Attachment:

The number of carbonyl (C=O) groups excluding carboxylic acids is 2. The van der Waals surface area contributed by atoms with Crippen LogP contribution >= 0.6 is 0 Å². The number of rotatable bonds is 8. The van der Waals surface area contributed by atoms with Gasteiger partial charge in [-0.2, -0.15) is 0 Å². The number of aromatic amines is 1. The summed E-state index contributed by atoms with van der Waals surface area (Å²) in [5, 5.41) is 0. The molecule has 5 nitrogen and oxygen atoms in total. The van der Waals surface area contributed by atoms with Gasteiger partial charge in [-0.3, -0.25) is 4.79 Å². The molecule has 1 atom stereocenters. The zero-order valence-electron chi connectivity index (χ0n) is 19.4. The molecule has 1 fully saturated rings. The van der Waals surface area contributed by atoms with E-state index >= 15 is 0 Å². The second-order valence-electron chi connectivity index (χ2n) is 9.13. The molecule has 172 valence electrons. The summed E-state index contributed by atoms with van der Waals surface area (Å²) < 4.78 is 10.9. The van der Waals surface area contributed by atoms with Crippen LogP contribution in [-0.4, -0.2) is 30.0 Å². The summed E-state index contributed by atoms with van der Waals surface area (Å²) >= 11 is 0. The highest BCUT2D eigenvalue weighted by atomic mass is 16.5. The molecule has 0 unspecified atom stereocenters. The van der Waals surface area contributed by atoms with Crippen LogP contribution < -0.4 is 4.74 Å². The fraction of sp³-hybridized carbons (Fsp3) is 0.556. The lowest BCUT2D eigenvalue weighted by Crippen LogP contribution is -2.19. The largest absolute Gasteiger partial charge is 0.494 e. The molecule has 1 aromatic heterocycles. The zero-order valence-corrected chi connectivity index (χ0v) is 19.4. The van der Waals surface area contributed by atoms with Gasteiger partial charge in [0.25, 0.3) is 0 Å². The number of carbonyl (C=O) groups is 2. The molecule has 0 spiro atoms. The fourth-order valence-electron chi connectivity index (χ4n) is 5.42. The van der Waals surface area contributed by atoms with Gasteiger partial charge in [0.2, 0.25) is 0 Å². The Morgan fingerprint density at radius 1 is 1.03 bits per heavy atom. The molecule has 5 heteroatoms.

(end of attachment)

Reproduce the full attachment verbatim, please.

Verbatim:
The number of carbonyl (C=O) groups excluding carboxylic acids is 2. The van der Waals surface area contributed by atoms with Crippen LogP contribution >= 0.6 is 0 Å². The number of rotatable bonds is 8. The van der Waals surface area contributed by atoms with Gasteiger partial charge in [-0.2, -0.15) is 0 Å². The number of aromatic amines is 1. The summed E-state index contributed by atoms with van der Waals surface area (Å²) in [5, 5.41) is 0. The molecule has 5 nitrogen and oxygen atoms in total. The van der Waals surface area contributed by atoms with Gasteiger partial charge in [-0.3, -0.25) is 4.79 Å². The molecule has 1 atom stereocenters. The zero-order valence-electron chi connectivity index (χ0n) is 19.4. The molecule has 1 fully saturated rings. The van der Waals surface area contributed by atoms with E-state index >= 15 is 0 Å². The second-order valence-electron chi connectivity index (χ2n) is 9.13. The molecule has 172 valence electrons. The summed E-state index contributed by atoms with van der Waals surface area (Å²) < 4.78 is 10.9. The van der Waals surface area contributed by atoms with Crippen LogP contribution in [-0.4, -0.2) is 30.0 Å². The summed E-state index contributed by atoms with van der Waals surface area (Å²) >= 11 is 0. The highest BCUT2D eigenvalue weighted by atomic mass is 16.5. The molecule has 0 unspecified atom stereocenters. The van der Waals surface area contributed by atoms with Crippen LogP contribution < -0.4 is 4.74 Å². The fraction of sp³-hybridized carbons (Fsp3) is 0.556. The lowest BCUT2D eigenvalue weighted by Crippen LogP contribution is -2.19. The largest absolute Gasteiger partial charge is 0.494 e. The molecule has 1 aromatic heterocycles. The zero-order valence-corrected chi connectivity index (χ0v) is 19.4. The van der Waals surface area contributed by atoms with Gasteiger partial charge in [0.25, 0.3) is 0 Å². The number of carbonyl (C=O) groups is 2. The molecule has 0 spiro atoms. The fourth-order valence-electron chi connectivity index (χ4n) is 5.42. The van der Waals surface area contributed by atoms with Gasteiger partial charge in [0.2, 0.25) is 0 Å². The Morgan fingerprint density at radius 1 is 1.03 bits per heavy atom. The molecule has 5 heteroatoms.